Honestly this is starting to sound like a toxic work environment. Your Boss should not be blaming you for you (and her) higher ups not doing their jobs.

What I would suggest doing is writing down a plan similar to the one I outlined above. Then ask your boss for a meeting. say somthing like this:

I've been unable to run report xyz properly, and I want to make sure I do it correctly the in the future. I've made a plan for how I can do it correctly and would appreciate your feedback on this plan?

Keep the meeting short. (Tell her you will keep it short under 15 minutes).

Your presentation in the meeting should go something like this.

1) I'm sorry This has not been done well in the past.
Note that you don't have to appologize for "your" not doing it well just that it wasn't done well.

2) I have a plan to fix this

3) The problem is: Person A, person B and person C are not filling in their entries on time. And they are my superiors so I don't really have the authority to set due dates for them to get their entries made. Be sure to emphasize that "you don't have authority" not that "personA,b,c don't fill n their data" since if you put to much emphasis on the other people not doing their job it is more likely to sound like an excuse. But it is still true and needs to be part of the discussion.

(4) We as a company should implement the following policy and give some one the authority to insure the due dates are met. present your version of the plan given above in this question and then tell your boss. I would be happy to take responsibility or the due date (though it doesn't have to be me), so long as it is clearly communicated to person A,B, and C that I am responsible for making sure those due dates are met. Because I don't want to step on anyone's toes or overstep my bounds.

Hopefully your boss reacts well to your proactively suggesting a policy change and will help you get it implemented.

If proactively offering a solution doesn't help then you need to document that you proactively offered a solution, and document every time that the other entries are not made on time (if that's even possible) This way if you get in trouble again you can say I've tried to fix this. What else would you have me do?

I know I already said good luck but seriously your going to need it.
Good luck!

  • "After the due date" - Personally, I'd set the due date for the data to be updated by coworkers some time before the due date of the report. If not all have handed in what is needed by that date I'd make that call. After the due date is probably too late already. But that would be my only criticism of this answer. Just that OP stated he somehow is not able to figure out if the data has in fact be updated. Maybe there is a need for a change of process, so a "last updated date" is set along with the data.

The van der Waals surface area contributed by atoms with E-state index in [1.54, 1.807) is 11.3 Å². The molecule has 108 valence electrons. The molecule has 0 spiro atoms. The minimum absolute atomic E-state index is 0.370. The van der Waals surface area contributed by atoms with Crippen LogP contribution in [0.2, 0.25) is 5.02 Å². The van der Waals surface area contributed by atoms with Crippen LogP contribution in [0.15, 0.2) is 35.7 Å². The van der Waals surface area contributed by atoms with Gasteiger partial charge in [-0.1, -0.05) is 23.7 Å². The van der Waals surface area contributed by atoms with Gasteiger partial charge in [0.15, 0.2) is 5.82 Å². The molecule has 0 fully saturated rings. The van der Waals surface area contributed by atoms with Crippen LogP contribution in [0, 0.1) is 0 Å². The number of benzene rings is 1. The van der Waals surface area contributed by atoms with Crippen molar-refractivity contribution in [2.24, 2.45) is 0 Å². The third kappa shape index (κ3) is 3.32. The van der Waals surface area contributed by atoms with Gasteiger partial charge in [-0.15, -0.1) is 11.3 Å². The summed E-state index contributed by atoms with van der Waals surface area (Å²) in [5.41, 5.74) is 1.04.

– Fildor
    Dec 13, 2017 at 7:55
  • This doesn't answer the question on how to respond to my boss, it answers how to remove the inaccuracies, which was specifically not what I was looking to solve.
    – Anoplexian
    Dec 13, 2017 at 15:52
  • 2
    @Anoplexian Your right I wrote this in a hurry (bad Idea on my part) I actually jsut edited my answer to clarify that. From my edited question: I don't think you can. Your boss expects you to get this report done and done well. So any reason you give for why "you" couldn't get it done will sound like an excuse to her. Dec 13, 2017 at 15:58
  • 1
    @DanAnderson Damn that's exactly what I feared. The people who need to have their items done are higher up than my boss is, so it's a matter of "We'll get to it when we do" for them, and "But.....do you want timely and accurate financials" from my boss. They want to have their cake and eat it too.
    – Anoplexian
    Dec 13, 2017 at 16:09
  • 2
    @Anoplexian edit made hopefully it helps. You may want to add an edit to your question specifically stating that you don't have the authority because they are higher up in the company hierarchy than your boss. Dec 13, 2017 at 16:58

... [She] says "We've talked about making sure this is correct before sending it out". ...

... I've been specifically told to report on the data how it is because I don't have the background required to make sure the information itself is correct.

My biggest issue is responding to her when she reprimands me for something I have no control over. ...

The professional way to handle that is to pre-empt it by taking control.

It's not clear from the question whether generating the report and sending it out are separable tasks. If they are, then you can take control of the situation by generating the report and then, before sending it out more widely, sending it directly to your boss with the question "Is this correct and ready to send out?" If not, you can take control by e-mailing your boss before generating the report to ask whether it is ready.

Either way, you make it clear to her that you are unable to determine whether it is ready. You should be prepared for a follow-up discussion where you remind her that it's outside your expertise and ask her to identify someone whose expertise does cover the situation and to allocate some of their time to applying that expertise.